Skip to main content

Nest Recalls Smoke + CO Alarms

Nest Protect Smoke + CO Alarm

Nest Protect Smoke + CO Alarm

Here's some alarming news: Palo Alto, California-based home tech company Nest Labs is recalling 440,000 of its combination smoke and carbon monoxide alarms because a feature designed for convenience could actually prevent the alarm from going off at all.

The Nest Protect Smoke + CO alarms have a motion-detection feature called Nest Wave, wherein waving your arm near the device causes it to temporarily silence its alarm. The problem was, Nest Labs found that Nest Wave wasn't able to tell an intentional arm wave apart from other kinds of movement, so the alarms were silencing themselves without the user realizing they were doing so.

MORE: Meet the Jetsons: 9 Sci-Fi Automated Homes

All Nest Labs alarms are affected, the company said, though there have been no reports of the issue occurring in customers' homes. 

Nest Labs first disclosed the issue last month in a post on its website, announcing it would "halt" sales of its smoke and carbon monoxide alarms until it had developed a solution for the problem. Later, Nest released an update to disable Nest Wave, but only devices connected to the Internet and activated with a Nest account can get it. The company also offered a full refund via its website.

But the United States Consumer Product Safety Commission announced today that Nest Labs is recalling its Nest Protect Smoke + CO Alarms. Though the Commission is calling it a recall, its website does say that consumers have the option to fix the issue via the update instead of seeking a refund.

Email jscharr@techmedianetwork.com or follow her @JillScharr and Google+.  Follow us@TomsGuide, on Facebook and on Google+.

  • lp231
    Completely remove the wave function and if it's a false alarm, the user have to physically press the button on the device. The NEST logo can act as a button.
    Reply
  • ddpruitt
    Yea, who knew that people would wave there arms around widely running from a fire!

    Reply
  • chugot9218
    Well, I think it is recommended to have a smoke alarm at the highest point in a room, so if you have ever lived in a home with vaulted ceilings and no ladder taller than 5 ft, it's not so easy as simply pushing a button. In fact, try with a dying alarm where you need to replace the battery at that height. Let's just say our solution employed a broom handle, duct tape, and a knife taped to the end lol. Not that magically waving your hands would resolve that situation either, but the point is smoke alarms are not always in easily accessible places.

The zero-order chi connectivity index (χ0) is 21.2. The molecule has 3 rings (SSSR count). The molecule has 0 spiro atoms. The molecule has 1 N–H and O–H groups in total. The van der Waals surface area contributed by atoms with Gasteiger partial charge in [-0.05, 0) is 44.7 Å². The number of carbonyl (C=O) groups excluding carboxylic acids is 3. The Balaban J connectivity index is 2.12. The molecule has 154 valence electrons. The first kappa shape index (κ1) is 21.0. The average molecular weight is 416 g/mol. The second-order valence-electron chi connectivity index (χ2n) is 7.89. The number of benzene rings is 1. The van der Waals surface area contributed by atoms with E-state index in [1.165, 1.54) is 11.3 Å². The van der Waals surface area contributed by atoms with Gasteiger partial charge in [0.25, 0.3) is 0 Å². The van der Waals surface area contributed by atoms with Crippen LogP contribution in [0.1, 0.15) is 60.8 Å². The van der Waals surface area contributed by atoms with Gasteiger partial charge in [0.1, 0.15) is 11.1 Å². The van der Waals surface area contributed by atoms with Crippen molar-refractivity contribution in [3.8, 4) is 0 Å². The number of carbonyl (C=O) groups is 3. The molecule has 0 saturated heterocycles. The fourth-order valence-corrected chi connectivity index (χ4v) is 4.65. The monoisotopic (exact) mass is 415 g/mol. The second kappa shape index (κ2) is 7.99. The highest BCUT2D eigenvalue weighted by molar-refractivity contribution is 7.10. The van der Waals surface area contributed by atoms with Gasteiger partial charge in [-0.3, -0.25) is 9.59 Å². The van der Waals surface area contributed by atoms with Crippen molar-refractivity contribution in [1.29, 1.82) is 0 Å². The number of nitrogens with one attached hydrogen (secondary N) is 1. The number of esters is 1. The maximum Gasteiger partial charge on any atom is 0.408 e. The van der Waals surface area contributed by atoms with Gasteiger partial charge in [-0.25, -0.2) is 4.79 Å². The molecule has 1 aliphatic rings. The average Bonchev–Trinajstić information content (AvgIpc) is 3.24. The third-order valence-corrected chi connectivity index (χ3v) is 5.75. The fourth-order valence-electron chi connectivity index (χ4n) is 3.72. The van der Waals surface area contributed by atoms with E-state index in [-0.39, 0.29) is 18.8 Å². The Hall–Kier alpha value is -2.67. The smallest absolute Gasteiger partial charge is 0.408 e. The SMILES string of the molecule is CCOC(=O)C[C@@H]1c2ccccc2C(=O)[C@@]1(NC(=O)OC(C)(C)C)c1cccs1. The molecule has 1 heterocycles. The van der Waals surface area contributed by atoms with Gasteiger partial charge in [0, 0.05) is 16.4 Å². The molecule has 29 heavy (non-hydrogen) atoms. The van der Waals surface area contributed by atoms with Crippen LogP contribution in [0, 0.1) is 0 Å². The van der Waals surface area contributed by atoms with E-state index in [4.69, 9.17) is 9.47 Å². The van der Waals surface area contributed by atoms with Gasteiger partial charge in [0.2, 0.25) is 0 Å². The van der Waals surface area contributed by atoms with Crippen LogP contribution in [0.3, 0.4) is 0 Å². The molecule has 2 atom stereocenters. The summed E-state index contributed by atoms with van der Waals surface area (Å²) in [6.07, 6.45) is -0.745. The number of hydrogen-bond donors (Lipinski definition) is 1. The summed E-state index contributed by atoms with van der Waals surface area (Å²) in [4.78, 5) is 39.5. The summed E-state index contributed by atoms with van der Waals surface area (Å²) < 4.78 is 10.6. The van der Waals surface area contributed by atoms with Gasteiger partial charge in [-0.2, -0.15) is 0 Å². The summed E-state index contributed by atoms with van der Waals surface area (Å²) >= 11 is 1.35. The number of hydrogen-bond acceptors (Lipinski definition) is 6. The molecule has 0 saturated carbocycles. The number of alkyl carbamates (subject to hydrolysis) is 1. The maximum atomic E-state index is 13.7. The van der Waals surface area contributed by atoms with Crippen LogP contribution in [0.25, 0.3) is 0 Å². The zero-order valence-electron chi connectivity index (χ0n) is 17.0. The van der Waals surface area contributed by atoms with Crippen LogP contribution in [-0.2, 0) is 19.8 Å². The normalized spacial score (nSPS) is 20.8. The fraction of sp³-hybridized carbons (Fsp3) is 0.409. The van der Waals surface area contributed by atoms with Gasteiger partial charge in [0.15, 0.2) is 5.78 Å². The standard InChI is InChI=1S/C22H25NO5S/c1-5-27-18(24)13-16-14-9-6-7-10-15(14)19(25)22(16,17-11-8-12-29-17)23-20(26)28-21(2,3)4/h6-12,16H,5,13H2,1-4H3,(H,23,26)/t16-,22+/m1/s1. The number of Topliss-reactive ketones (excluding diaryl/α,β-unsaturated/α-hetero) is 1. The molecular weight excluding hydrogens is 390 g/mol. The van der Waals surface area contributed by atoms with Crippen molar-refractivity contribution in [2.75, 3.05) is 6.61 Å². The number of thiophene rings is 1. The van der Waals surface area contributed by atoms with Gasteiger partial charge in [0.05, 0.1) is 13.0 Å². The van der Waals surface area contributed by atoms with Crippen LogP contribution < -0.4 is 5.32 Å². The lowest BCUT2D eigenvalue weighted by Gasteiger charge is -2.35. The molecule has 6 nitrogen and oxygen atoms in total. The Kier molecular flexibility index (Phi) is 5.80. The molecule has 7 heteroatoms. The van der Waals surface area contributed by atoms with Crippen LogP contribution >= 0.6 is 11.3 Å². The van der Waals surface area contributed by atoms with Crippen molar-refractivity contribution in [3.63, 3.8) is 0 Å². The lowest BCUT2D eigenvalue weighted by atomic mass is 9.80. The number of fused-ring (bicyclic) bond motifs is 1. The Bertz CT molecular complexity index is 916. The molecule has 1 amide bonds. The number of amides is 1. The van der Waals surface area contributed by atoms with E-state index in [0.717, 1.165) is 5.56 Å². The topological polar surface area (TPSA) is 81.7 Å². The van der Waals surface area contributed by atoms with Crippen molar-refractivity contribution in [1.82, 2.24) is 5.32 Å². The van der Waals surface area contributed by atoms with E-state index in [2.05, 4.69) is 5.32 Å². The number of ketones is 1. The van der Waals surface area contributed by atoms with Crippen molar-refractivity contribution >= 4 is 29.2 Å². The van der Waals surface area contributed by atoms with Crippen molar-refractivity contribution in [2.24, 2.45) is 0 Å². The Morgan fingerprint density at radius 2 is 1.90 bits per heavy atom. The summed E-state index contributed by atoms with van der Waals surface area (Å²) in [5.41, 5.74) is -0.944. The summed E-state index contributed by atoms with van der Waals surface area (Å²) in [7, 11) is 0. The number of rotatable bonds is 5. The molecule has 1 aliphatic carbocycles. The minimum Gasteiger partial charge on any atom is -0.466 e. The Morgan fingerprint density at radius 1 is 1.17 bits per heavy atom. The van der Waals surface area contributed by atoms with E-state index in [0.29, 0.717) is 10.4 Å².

Reply
  • razor512
    Overpriced device especially compared to far more sensitive (programmable limits of the industrial multiwarners which allow you to insert sensor cartridges to detect a range of gases. The nest smoke detector is insanely overpriced.

    That flaw that caused the recall was a common joke made about the product when it was first announced. The company completely ignored the concerns and comments about that exact issue of how does it differentiate between someone waving their arm stop the alarm, and someone being burned alive by some fire.
    Reply
  • velocityg4
    Well, I think it is recommended to have a smoke alarm at the highest point in a room, so if you have ever lived in a home with vaulted ceilings and no ladder taller than 5 ft, it's not so easy as simply pushing a button. In fact, try with a dying alarm where you need to replace the battery at that height. Let's just say our solution employed a broom handle, duct tape, and a knife taped to the end lol. Not that magically waving your hands would resolve that situation either, but the point is smoke alarms are not always in easily accessible places.

    Use a hardwired alarm then you rarely have to replace the battery. Also use the First Alert Onelink. Then you just have to silence one alarm to silence them all. They are also much safer since if one goes off they all do. That way even if there is a barely audible alarm in your Kitchen the one above your bed wakes you up and tells you which room the fire or CO is in.

    I have them all over the house. Every bedroom, hallway, kitchen, garage and crawlspace. The only downside to the Onelink is for some reason they don't make a dual Ionization and Photoelectric detector for greater sensitivity.
    Reply
  • sirwnstn
    http://www.firstalert.com/index.php?option=com_flexicontent&view=item&id=243

    Dual sensor, but battery only.
    Reply
  • mavroxur
    Yea, who knew that people would wave there arms around widely running from a fire!

    Chances are, if you're running from a fire, and the alarm silences itself, you're probably going to keep running.
    Reply
  • lp231
    Another one of those hipster products along with their $5 cup of coffee and $4 piece of burnt toast.
    Reply
  • Bondfc11
    I want that noobjob of designing the next Nest Detector.
    Reply